The Slate-Project high-performance file system is a centralized storage environment supporting extreme, data-intensive, performance-demanding (Big Data) workflows running on IU's research supercomputers. For more, see About Slate-Project high-performance project space at IU.

To get an allocation on the Slate-Project file system, fill out and submit the Slate-Project request form. Once your request is approved, you will be able to create a Slate-Project account using the instructions in Get additional IU computing accounts.

Unallocated temporary storage and its uses

As a member of the IU research community, you have access to unallocated temporary storage on local and shared, disk-based scratch file systems managed by UITS Research Technologies. No quotas are enforced on these scratch directories, but they are intended for temporary storage of research data only. Data are not backed up. Files are regularly purged once they reach a certain age, and cannot be recovered. Users are responsible for moving data they want to keep to permanent storage solutions.

Local scratch space

The following amounts of local scratch space are accessible to users with accounts on IU research computing systems:

System Local scratch space available
Carbonate 1.3 TB accessible at /tmp
Karst 180 GB accessible at /tmp

Files in local scratch directories are automatically deleted once they are 14 days old; purged files cannot be recovered.

DC2 shared scratch space

Shared scratch space is hosted on the DC2 file systems. When you create an account on one of IU's research computing resources, corresponding scratch directories are created for you on the DC2 file systems. Available capacity fluctuates based on project directory usage.

Your DC2 scratch directories are accessible from each research computing system at /N/dc2/scratch/username (replace username with the appropriate IU username).

Files in DC2 scratch directories may be purged if they have not been accessed for more than 60 days.

Purchase tape or condominium storage

Schools, departments, labs, and individual investigators with storage needs beyond those that can be met by baseline (no cost) services, may consider entering into fee-based cluster "condominium" hosting agreements with UITS Research Technologies. Storage space on the DC2/DC-WAN2 file systems and the Scholarly Data Archive may be purchased also. To find cost information, use the most recent link (for IU Bloomington or IUPUI) in the Rates for direct-bill services section of Rates and costs of UITS services, and look under "IU Internal Research Technologies Services".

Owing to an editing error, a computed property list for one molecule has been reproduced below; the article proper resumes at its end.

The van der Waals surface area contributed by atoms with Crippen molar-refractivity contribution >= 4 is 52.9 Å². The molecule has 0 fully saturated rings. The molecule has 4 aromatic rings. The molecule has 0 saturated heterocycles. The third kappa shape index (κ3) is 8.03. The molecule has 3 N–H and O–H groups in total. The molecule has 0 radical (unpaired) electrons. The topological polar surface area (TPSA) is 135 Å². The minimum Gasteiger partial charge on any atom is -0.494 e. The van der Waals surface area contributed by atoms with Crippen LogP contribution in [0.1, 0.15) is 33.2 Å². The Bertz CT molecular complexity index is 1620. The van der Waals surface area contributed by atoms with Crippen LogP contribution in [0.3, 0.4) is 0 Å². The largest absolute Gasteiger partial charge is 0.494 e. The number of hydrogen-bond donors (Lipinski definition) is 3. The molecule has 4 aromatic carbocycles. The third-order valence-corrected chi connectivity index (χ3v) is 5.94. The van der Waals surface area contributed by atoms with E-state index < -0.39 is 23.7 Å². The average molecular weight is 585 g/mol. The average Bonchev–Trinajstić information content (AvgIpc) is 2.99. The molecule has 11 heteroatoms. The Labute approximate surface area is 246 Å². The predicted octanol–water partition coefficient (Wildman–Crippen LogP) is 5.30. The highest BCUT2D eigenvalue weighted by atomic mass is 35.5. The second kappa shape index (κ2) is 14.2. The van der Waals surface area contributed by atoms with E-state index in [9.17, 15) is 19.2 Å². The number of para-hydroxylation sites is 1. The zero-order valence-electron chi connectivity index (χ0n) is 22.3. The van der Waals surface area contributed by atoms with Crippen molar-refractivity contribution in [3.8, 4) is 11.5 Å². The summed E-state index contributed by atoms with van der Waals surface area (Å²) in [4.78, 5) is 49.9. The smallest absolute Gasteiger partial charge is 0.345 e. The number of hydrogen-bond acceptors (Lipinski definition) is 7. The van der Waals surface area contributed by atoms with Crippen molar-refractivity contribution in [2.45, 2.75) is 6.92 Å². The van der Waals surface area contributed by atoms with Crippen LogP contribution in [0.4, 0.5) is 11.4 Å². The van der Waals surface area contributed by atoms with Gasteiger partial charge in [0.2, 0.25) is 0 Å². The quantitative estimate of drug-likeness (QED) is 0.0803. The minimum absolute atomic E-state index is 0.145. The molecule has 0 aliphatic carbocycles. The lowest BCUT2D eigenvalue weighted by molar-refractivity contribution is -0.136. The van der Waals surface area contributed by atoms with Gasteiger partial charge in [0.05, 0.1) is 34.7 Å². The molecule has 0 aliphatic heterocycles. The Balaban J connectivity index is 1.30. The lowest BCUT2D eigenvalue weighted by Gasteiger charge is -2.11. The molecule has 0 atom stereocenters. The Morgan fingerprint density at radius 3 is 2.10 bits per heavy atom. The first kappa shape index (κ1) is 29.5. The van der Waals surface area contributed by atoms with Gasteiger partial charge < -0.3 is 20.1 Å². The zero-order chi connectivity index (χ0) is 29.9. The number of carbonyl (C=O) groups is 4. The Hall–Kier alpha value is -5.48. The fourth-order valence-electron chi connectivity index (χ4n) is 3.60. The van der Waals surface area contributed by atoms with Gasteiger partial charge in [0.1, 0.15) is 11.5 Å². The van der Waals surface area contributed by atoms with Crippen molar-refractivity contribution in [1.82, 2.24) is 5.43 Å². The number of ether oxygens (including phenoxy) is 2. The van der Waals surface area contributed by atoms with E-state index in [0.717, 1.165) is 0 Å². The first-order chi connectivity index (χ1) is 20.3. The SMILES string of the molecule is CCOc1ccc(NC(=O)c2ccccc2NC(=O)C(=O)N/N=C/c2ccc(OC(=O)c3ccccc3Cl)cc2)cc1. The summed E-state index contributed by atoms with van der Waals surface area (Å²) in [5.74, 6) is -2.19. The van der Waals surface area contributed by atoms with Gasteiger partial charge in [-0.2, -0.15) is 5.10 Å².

If you are interested in fee-based storage services, contact UITS Research Technologies to request a meeting.

Access your allocated research storage space(s)

Home directories

Provided you have the required account(s), you can access your home directory and/or DC2/DC-WAN2 project directory from any of IU's research supercomputers (in the following examples, replace username with the appropriate individual or group IU username):

System Home directory path
Big Red II /N/u/username/BigRed2
Carbonate /N/u/username/Carbonate
Karst /N/u/username/Karst

From your home directory space on one system, you can access your home directory space on another (provided you have accounts on both systems). For the following examples, assume you (username) have accounts on Big Red II and Karst:

  • To access your home directory on Karst from your home directory on Big Red II, on the command line, enter :
    cd ../Karst

    As a result, the command line changes to reflect your present location within the file system:

  • To access a subdirectory on Karst (for example, ~/work_dir) from a subdirectory on Big Red II (for example, ~/working_directory), on the command line, enter:
    cd ../../Karst/work_dir

    As a result, the command line changes to reflect your present location within the file system:


Slate accounts

Your Slate account is accessible from each IU research supercomputer at /N/slate/username (replace username with your IU username).

Slate-Project space

Your Slate-Project space is accessible from each IU research supercomputer at /N/project/project_name (replace project_name with the name of your project).

SDA accounts

Methods available for transferring data to and from the Indiana University Scholarly Data Archive (SDA) include Hierarchical Storage Interface (HSI), secure FTP (SFTP), secure copy (SCP), and GridFTP. For instructions, see:

Read-only access is available via CIFS/Samba; see Use Samba or CIFS to access your SDA account from your personal workstation.

Files containing PHI must be encrypted when they are stored (at rest) and when they are transferred between networked systems (in transit). To ensure that files containing PHI are encrypted when they are stored, encrypt them before transferring them to storage. To ensure that files containing PHI remain encrypted during transit, use SFTP/SCP or the IU Globus Web App. For more, see Recommended tools for encrypting data containing HIPAA-regulated PHI.

This is document avkm in the Knowledge Base.
Last modified on 2019-08-27 08:58:13.